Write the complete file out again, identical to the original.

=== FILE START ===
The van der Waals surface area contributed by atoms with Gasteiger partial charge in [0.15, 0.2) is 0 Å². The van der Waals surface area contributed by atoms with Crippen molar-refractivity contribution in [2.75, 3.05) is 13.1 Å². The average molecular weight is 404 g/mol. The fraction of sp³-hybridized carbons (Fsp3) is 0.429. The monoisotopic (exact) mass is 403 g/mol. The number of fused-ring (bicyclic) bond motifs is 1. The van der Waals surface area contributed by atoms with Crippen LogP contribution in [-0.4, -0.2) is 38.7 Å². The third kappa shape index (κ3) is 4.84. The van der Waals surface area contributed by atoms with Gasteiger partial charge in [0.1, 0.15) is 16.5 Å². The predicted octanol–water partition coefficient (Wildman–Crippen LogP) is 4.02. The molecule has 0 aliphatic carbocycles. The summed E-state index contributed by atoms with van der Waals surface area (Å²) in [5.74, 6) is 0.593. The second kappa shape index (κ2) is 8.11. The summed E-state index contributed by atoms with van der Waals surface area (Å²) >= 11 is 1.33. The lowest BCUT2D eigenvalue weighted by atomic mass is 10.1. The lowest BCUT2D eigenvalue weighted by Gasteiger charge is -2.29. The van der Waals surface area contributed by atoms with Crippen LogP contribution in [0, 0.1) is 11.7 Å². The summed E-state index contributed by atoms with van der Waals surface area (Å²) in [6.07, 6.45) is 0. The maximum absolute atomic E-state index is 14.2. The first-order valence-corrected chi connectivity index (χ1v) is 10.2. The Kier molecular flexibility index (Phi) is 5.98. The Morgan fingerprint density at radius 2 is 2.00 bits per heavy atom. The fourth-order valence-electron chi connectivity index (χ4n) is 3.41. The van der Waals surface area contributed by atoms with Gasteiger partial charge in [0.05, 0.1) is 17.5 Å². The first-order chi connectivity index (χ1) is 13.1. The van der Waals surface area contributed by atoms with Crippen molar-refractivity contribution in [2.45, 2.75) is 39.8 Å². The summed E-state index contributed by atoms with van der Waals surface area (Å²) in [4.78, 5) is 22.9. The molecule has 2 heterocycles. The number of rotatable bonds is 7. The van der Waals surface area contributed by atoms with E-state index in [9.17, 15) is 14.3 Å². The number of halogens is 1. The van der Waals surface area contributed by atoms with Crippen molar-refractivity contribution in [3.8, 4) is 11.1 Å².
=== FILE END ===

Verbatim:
The van der Waals surface area contributed by atoms with Gasteiger partial charge in [0.15, 0.2) is 0 Å². The van der Waals surface area contributed by atoms with Crippen molar-refractivity contribution in [2.75, 3.05) is 13.1 Å². The average molecular weight is 404 g/mol. The fraction of sp³-hybridized carbons (Fsp3) is 0.429. The monoisotopic (exact) mass is 403 g/mol. The number of fused-ring (bicyclic) bond motifs is 1. The van der Waals surface area contributed by atoms with Crippen LogP contribution in [-0.4, -0.2) is 38.7 Å². The third kappa shape index (κ3) is 4.84. The van der Waals surface area contributed by atoms with Gasteiger partial charge in [0.1, 0.15) is 16.5 Å². The predicted octanol–water partition coefficient (Wildman–Crippen LogP) is 4.02. The molecule has 0 aliphatic carbocycles. The summed E-state index contributed by atoms with van der Waals surface area (Å²) in [5.74, 6) is 0.593. The second kappa shape index (κ2) is 8.11. The summed E-state index contributed by atoms with van der Waals surface area (Å²) >= 11 is 1.33. The lowest BCUT2D eigenvalue weighted by atomic mass is 10.1. The lowest BCUT2D eigenvalue weighted by Gasteiger charge is -2.29. The van der Waals surface area contributed by atoms with Crippen LogP contribution in [0, 0.1) is 11.7 Å². The summed E-state index contributed by atoms with van der Waals surface area (Å²) in [6.07, 6.45) is 0. The maximum absolute atomic E-state index is 14.2. The first-order valence-corrected chi connectivity index (χ1v) is 10.2. The Kier molecular flexibility index (Phi) is 5.98. The Morgan fingerprint density at radius 2 is 2.00 bits per heavy atom. The fourth-order valence-electron chi connectivity index (χ4n) is 3.41. The van der Waals surface area contributed by atoms with Gasteiger partial charge in [0.05, 0.1) is 17.5 Å². The first-order chi connectivity index (χ1) is 13.1. The van der Waals surface area contributed by atoms with Crippen molar-refractivity contribution in [2.45, 2.75) is 39.8 Å². The summed E-state index contributed by atoms with van der Waals surface area (Å²) in [4.78, 5) is 22.9. The molecule has 2 heterocycles. The number of rotatable bonds is 7. The van der Waals surface area contributed by atoms with E-state index in [9.17, 15) is 14.3 Å². The number of halogens is 1. The van der Waals surface area contributed by atoms with Crippen molar-refractivity contribution in [3.8, 4) is 11.1 Å².